Polish pension funds unite to oppose proposed Global City delisting
Poland’s pension funds have once again flexed their muscles to protect minority shareholder rights in a case complicated by legal uncertainties in Polish share listing regulations.
The investment at stake is Global City Holdings (GCH), an entertainment and real estate company, which floated on the Warsaw Stock Exchange (WSE) in 2006.
The WSE is the Dutch-registered company’s sole listing.
The largest single investor is Israeli-based IT International Theatres, with a 53.9% shareholding, while five Polish pension funds hold between them 26.6%.
In February, GCH’s board, with the support of its majority shareholder, recommended a delisting from WSE, together with a public tender by the company at a price of approximate PLN40 (€9.70) a share, based on the average of the previous six months’ trading.
GCH arguments for the delisting include a change of strategy, the costs of maintaining the listing, the low and declining trading volumes of its shares in the past seven years, and the likelihood the Polish pension reform of 2014 will reduce the pension funds’ appetite for investing the WSE, and consequently the liquidity of GCH shares.
The shareholding pension funds have objected to the proposals.
Ahead of an extraordinary general meeting held in Rotterdam on 20 March, the management companies of five pension funds (ING, representing both its second and third-pillar funds, Aviva, Nordea and PZU) signed a temporary agreement on protecting minority shareholder rights.
In a joint statement, they argued that delisting would be detrimental to minority shareholders, while the PLN40 tender offer price fails to provide them with a fair exit opportunity as it diverges from the company’s fair value.
The statement also pressed for the delisting decision to be approved by a qualified majority of four-fifths of votes cast, “in line with Polish standards”.
Otherwise, reads the statement, “the delisting would be a unilateral decision by the minority shareholder of the company”.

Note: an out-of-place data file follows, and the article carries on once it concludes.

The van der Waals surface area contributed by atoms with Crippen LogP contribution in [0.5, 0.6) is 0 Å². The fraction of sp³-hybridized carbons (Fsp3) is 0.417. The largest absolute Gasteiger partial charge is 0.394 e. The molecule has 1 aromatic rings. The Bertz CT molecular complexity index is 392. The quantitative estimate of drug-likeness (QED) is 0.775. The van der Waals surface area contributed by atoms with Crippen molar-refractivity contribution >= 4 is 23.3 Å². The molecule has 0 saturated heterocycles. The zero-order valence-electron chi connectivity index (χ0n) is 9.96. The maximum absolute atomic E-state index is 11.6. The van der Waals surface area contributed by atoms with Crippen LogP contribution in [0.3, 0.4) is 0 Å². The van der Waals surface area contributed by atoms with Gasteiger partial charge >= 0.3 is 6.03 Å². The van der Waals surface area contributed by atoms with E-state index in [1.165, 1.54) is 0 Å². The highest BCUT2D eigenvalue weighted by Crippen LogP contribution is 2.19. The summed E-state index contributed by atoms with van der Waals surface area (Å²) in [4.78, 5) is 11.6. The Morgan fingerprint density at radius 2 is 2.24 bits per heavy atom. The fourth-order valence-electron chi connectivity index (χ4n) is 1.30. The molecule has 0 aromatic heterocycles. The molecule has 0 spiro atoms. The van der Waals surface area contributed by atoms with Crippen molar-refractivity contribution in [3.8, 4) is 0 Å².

Grzegorz Chłopek, chief executive at ING PTE, told IPE: “We are not generally against delistings, but we would prefer they be done according to regulations in place in Poland. GCH wanted to use a legal loophole.”
Under Article 91 of the Act on Public Offering, delistings require the approval of four-fifths of the shareholders, but the Act only applies to domestic companies and foreign companies with dual listings.
Of the 51 foreign companies listed on the WSE’s main and parallel market, 22 have single listings.
Where the Act does not apply, the ‘Warsaw Stock Exchange Rules’ come into force, but these do not specify a qualified majority.
On 13 March, the WSE’s management board issued a communiqué stating that the delisting process of single-listed foreign companies should proceed on the same terms as that defined in Article 91 of the public offering act.
According to Chłopek, the WSE’s communiqué was a positive step, as all quoted companies would now require 80% participating shareholder approval.
“Otherwise, minority shareholders could be forced to sell their shares at a much lower price than the company’s book value,” he said.
“However, the most important issue is not the share price, but that all companies should respect the same law.”
Which law applies could be a moot point.
On 23 March, GCH filed a delisting application with the WSE, citing Dutch legal grounds.